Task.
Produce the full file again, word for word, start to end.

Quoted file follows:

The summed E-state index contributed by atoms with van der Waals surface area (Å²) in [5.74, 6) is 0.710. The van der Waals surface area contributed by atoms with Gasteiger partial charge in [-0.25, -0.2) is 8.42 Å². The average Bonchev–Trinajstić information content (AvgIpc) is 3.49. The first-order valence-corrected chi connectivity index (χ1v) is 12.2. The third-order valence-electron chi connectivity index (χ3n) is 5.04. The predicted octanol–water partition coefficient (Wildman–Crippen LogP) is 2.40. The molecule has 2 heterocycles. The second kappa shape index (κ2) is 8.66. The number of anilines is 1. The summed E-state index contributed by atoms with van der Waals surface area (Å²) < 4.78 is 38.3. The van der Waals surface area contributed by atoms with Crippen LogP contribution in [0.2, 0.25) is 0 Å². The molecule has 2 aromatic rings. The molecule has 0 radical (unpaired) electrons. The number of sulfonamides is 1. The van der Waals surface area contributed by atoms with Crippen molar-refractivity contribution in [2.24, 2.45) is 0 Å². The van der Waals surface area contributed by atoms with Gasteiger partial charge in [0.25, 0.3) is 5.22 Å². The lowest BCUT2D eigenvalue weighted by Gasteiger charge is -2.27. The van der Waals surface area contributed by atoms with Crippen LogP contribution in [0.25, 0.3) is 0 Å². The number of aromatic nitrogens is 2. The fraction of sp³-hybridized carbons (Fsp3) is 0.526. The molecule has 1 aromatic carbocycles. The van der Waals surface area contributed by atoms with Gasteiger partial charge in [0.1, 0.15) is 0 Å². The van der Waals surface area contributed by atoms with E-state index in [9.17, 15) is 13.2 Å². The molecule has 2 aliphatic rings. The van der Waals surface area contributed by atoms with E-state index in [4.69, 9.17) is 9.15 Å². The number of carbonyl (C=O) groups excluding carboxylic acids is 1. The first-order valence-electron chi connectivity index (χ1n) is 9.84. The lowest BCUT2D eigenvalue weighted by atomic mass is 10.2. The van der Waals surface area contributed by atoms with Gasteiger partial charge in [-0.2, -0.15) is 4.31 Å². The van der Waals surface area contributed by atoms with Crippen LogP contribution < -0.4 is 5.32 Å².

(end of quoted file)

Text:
The summed E-state index contributed by atoms with van der Waals surface area (Å²) in [5.74, 6) is 0.710. The van der Waals surface area contributed by atoms with Gasteiger partial charge in [-0.25, -0.2) is 8.42 Å². The average Bonchev–Trinajstić information content (AvgIpc) is 3.49. The first-order valence-corrected chi connectivity index (χ1v) is 12.2. The third-order valence-electron chi connectivity index (χ3n) is 5.04. The predicted octanol–water partition coefficient (Wildman–Crippen LogP) is 2.40. The molecule has 2 heterocycles. The second kappa shape index (κ2) is 8.66. The number of anilines is 1. The summed E-state index contributed by atoms with van der Waals surface area (Å²) < 4.78 is 38.3. The van der Waals surface area contributed by atoms with Crippen LogP contribution in [0.2, 0.25) is 0 Å². The molecule has 2 aromatic rings. The molecule has 0 radical (unpaired) electrons. The number of sulfonamides is 1. The van der Waals surface area contributed by atoms with Crippen molar-refractivity contribution in [2.24, 2.45) is 0 Å². The van der Waals surface area contributed by atoms with Gasteiger partial charge in [0.25, 0.3) is 5.22 Å². The lowest BCUT2D eigenvalue weighted by Gasteiger charge is -2.27. The van der Waals surface area contributed by atoms with Crippen LogP contribution in [0.25, 0.3) is 0 Å². The number of aromatic nitrogens is 2. The fraction of sp³-hybridized carbons (Fsp3) is 0.526. The molecule has 1 aromatic carbocycles. The van der Waals surface area contributed by atoms with Gasteiger partial charge in [0.1, 0.15) is 0 Å². The van der Waals surface area contributed by atoms with E-state index in [9.17, 15) is 13.2 Å². The molecule has 2 aliphatic rings. The van der Waals surface area contributed by atoms with E-state index in [4.69, 9.17) is 9.15 Å². The number of carbonyl (C=O) groups excluding carboxylic acids is 1. The first-order valence-electron chi connectivity index (χ1n) is 9.84. The lowest BCUT2D eigenvalue weighted by atomic mass is 10.2. The van der Waals surface area contributed by atoms with Gasteiger partial charge in [-0.2, -0.15) is 4.31 Å². The van der Waals surface area contributed by atoms with Crippen LogP contribution < -0.4 is 5.32 Å².